Anesthesia and AADC Deficiency

Anesthesia and AADC Deficiency
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Medical procedures and tests sometimes require anesthesia, which can be especially challenging for patients with aromatic L-amino acid decarboxylase (AADC) deficiency, a rare genetic disease characterized by reduced activity of the AADC enzyme. When there isn’t enough functional AADC enzyme, the body cannot make enough serotonin and dopamine neurotransmitters, which are crucial for signaling between nerve cells.

What is anesthesia?

Used by doctors to reduce pain during medical procedures, anesthesia interferes with nerve signals so that they cannot transmit pain signals to the brain. Some types of anesthesia induce unconsciousness so that patients sleep during procedures. Everyone reacts differently to anesthesia. In conditions like AADC deficiency, which interfere with nerve cell signaling, special monitoring of patients under anesthesia is necessary to ensure that nerve signaling is not suppressed too much.

When might AADC deficiency patients need anesthesia?

AADC deficiency patients may be nonverbal and have trouble conveying when they are in pain. The mental and physical developmental delays associated with the disease can make it difficult for patients to communicate their needs to parents, caregivers, and their healthcare team. Patients may, therefore, need to be sedated even during routine procedures, such as MRI scans, to minimize their distress.

What are potential complications of anesthesia?

In patients with AADC deficiency, anesthesia can cause low blood pressure and slow heartbeat or bradycardia, both of which can be dangerous. Blood sugar may drop, and patients may have trouble staying warm enough during procedures. Close monitoring of AADC deficiency patients under anesthesia is important so that doctors can treat problems that may occur as quickly as possible.

Case studies suggest that procedures requiring anesthesia can be handled successfully in young patients with AADC deficiency if sufficient care is taken by the anesthesia team.

 

Last updated: May 20, 2020

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AADC News is strictly a news and information website about the disease. It does not provide medical advice, diagnosis, or treatment. This content is not intended to be a substitute for professional medical advice, diagnosis, or treatment. Always seek the advice of your physician or other qualified health provider with any questions you may have regarding a medical condition. Never disregard professional medical advice or delay in seeking it because of something you have read on this website.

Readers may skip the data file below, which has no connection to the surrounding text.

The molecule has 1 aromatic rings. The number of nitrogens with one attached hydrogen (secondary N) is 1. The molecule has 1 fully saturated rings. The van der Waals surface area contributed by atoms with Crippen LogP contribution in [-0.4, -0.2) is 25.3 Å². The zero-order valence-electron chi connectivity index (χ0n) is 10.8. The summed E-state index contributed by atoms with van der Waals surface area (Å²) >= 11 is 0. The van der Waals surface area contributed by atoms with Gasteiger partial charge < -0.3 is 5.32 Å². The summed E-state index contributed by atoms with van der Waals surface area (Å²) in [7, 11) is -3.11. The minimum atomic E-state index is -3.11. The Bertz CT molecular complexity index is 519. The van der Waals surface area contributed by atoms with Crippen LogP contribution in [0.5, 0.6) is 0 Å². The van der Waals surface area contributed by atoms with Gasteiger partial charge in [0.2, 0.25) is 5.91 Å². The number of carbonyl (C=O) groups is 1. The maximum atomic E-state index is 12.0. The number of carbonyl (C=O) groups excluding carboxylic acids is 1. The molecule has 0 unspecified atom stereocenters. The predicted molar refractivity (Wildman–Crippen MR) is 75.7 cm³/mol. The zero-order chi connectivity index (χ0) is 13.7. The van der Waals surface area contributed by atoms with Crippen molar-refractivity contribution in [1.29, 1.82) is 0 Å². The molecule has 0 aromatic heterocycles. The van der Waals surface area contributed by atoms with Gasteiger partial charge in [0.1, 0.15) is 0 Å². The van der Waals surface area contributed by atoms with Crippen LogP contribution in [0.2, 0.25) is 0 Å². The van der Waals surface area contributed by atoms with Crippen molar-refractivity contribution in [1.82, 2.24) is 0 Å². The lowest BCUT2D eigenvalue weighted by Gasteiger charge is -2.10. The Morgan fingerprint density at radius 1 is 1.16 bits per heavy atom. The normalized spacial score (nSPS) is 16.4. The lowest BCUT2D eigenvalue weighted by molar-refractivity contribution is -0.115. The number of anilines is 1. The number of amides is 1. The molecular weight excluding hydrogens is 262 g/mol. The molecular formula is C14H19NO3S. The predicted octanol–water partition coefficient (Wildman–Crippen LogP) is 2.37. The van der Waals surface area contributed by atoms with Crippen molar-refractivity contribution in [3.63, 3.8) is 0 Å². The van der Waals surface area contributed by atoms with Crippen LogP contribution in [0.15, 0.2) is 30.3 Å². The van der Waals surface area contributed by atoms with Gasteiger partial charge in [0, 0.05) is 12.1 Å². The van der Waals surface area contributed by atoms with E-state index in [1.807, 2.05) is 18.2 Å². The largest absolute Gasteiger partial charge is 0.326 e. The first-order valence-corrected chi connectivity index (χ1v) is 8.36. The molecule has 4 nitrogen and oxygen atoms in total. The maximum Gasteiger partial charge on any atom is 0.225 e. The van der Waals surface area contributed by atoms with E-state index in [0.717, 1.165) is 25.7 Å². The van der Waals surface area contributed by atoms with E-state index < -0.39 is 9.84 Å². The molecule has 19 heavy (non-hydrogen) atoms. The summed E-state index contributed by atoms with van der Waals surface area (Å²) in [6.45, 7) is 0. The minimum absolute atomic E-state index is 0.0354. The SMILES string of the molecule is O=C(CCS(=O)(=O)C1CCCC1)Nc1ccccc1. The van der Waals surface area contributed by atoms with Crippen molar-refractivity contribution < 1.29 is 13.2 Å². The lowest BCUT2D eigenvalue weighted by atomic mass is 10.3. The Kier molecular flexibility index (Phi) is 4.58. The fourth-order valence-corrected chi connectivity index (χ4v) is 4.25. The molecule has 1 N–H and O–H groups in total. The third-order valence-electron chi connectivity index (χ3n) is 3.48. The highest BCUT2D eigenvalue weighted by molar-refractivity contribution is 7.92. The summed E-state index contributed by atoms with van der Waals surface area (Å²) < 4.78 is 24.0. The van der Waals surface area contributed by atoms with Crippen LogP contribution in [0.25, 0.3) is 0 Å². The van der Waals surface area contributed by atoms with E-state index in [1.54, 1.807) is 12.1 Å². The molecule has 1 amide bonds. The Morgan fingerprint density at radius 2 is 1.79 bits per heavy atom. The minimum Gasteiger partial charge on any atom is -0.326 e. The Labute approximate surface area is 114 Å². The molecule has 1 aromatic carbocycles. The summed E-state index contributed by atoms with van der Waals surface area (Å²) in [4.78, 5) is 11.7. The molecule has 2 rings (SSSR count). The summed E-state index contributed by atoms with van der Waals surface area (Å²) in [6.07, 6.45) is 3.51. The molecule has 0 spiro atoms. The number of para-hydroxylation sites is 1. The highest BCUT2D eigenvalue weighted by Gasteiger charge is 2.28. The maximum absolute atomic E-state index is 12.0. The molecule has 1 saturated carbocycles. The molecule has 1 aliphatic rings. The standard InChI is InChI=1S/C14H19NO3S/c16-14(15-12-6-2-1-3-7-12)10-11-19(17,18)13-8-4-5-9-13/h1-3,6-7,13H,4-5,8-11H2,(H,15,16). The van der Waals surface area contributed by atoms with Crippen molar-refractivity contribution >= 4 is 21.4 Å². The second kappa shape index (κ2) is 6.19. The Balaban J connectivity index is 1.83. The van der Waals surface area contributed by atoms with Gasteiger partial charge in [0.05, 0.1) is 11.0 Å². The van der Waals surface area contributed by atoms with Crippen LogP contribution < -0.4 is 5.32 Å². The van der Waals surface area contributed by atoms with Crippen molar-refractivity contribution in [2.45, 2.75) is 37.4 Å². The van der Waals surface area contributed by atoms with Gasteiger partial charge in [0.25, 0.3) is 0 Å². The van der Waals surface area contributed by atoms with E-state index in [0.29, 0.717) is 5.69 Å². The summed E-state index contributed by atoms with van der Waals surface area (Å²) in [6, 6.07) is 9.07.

Emily holds a Ph.D. in Biochemistry from the University of Iowa and is currently a postdoctoral scholar at the University of Wisconsin-Madison. She graduated with a Masters in Chemistry from the Georgia Institute of Technology and holds a Bachelors in Biology and Chemistry from the University of Central Arkansas. Emily is passionate about science communication, and, in her free time, writes and illustrates children’s stories.
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Özge has a MSc. in Molecular Genetics from the University of Leicester and a PhD in Developmental Biology from Queen Mary University of London. She worked as a Post-doctoral Research Associate at the University of Leicester for six years in the field of Behavioural Neurology before moving into science communication. She worked as the Research Communication Officer at a London based charity for almost two years.
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Emily holds a Ph.D. in Biochemistry from the University of Iowa and is currently a postdoctoral scholar at the University of Wisconsin-Madison. She graduated with a Masters in Chemistry from the Georgia Institute of Technology and holds a Bachelors in Biology and Chemistry from the University of Central Arkansas. Emily is passionate about science communication, and, in her free time, writes and illustrates children’s stories.
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